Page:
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Everybody loves fireworks --
the lights, the colors,
and, of course, the big boom.
But the history of fireworks
isn't all hugs and celebrations.
Long before epic fireworks displays,
chemists in China invented the key ingredient
that propels those bright lights into the sky.
That invention was what we now call gunpowder.
Our story begins back in ancient China
in the mid-ninth century
where early Chinese alchemists
were trying to create a potion for immortality.
Instead, what they created was a flammable powder
that burned down many of their homes.
They quickly realized that this black powder,
which they called fire medicine,
was precisely the opposite of something
that would make you live forever.
In these early days,
the Chinese hadn't yet figured out
how to make the powder explode;
it was simply very flammable,
and their armies used it
to make flaming arrows
and even a flamethrower.
But once they figured out the right proportions
of ingredients to create a blast,
they began using the powder even more,
creating fireworks to keep evil spirits away
and bombs to defend themselves
against Mongol invaders.
It was these Mongols, most likely,
who spread the invention of gunpowder
across the world.
After fielding Chinese attacks,
they learned how to produce the powder themselves
and brought it with them
on their conquests in Persia and India.
William of Rubruck,
a European ambassador to the Mongols,
was likely responsible for bringing gunpowder
back to Europe around 1254.
From there, engineers and military inventors
created all kinds of destructive weapons.
From bombs to guns to cannons,
gunpowder left its mark on the world
in some pretty terrible ways,
in contrast to the beautiful marks
it can leave in the air.
So, how does black powder propel
fireworks into the sky?
You might have seen old Westerns or cartoons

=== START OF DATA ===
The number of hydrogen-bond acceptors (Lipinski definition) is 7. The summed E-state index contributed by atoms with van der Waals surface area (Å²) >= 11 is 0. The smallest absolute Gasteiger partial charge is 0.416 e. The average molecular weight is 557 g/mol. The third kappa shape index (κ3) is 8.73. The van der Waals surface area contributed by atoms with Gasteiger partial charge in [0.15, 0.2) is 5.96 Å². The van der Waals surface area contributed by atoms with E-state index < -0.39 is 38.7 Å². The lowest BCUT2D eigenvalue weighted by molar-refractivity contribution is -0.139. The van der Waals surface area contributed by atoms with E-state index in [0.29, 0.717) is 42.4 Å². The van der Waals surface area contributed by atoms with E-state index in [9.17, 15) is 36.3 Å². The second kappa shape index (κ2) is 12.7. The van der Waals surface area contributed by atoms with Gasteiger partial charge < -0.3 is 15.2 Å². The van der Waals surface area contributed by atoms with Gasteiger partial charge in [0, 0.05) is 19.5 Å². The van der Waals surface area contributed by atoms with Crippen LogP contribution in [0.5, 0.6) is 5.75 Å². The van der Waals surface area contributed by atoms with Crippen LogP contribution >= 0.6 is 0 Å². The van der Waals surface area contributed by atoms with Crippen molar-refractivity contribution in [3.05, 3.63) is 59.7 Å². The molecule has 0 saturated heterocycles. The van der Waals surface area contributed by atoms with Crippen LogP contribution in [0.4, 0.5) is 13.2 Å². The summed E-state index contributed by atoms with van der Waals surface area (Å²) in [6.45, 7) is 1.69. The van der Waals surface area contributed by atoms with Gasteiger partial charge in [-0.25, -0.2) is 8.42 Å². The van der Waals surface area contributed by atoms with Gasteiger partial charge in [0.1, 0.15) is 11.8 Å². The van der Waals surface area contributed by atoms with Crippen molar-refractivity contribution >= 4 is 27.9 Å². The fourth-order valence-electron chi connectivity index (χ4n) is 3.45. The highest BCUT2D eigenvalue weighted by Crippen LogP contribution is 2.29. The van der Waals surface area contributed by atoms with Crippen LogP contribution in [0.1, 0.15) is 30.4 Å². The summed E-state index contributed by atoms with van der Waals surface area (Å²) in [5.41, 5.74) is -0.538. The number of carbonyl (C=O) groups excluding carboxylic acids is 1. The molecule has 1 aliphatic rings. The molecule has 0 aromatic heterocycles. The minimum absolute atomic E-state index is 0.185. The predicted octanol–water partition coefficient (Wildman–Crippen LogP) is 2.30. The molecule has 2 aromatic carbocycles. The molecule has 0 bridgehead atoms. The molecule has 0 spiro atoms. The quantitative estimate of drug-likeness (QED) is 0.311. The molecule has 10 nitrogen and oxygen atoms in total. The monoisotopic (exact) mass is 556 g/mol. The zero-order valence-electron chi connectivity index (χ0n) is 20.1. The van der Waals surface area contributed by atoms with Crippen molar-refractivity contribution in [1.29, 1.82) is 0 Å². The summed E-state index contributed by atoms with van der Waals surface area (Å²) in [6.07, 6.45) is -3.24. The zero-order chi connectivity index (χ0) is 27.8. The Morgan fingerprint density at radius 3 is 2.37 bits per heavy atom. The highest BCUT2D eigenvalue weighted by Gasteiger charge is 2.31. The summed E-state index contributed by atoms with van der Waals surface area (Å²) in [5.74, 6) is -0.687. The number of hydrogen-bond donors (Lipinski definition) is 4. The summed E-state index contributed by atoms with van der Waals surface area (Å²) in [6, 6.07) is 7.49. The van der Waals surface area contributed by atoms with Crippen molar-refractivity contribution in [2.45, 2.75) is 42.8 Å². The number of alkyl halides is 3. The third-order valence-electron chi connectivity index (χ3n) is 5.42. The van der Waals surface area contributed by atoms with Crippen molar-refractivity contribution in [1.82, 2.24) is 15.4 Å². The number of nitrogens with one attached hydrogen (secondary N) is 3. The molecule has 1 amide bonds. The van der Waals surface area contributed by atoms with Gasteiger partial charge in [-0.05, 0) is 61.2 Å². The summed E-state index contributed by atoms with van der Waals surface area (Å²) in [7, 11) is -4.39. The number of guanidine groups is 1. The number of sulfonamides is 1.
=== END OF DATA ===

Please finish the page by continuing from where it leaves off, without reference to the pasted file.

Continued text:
where a trail of gunpowder is lit
and it leads to a large and obviously explosive barrel.
Once the fire gets to the barrel,
a large boom occurs.
But why doesn't the trail itself explode?
The reason is that burning the powder
releases energy and gases.
While the trail is burning,
these are easily released into the surrounding air.
But when the gunpowder
is contained within the barrel,
the energy and gases cannot easily escape
and build up until
Firework canisters provide
a single, upward-facing outlet
to channel this explosive energy.
The wick ignites the gunpowder
and the energy takes
the easiest exit from the canister,
launching the firework high into the sky.
The flame then makes its way
through the firework's encasing
and the same reaction occurs
high above our heads.
So, while the Chinese alchemists
never found the compound for eternal life,
they did find something
that would go on to shape all of civilization,
something that has caused
many tragic moments in human history,
and yet still gives us hope
when we look up in celebration
at the colorful night sky.



【TED-Ed】致命的長生不老藥 - 火藥 (The deadly irony of gunpowder - Eric Rosado)

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VoiceTube 發佈於 2014 年 2 月 18 日
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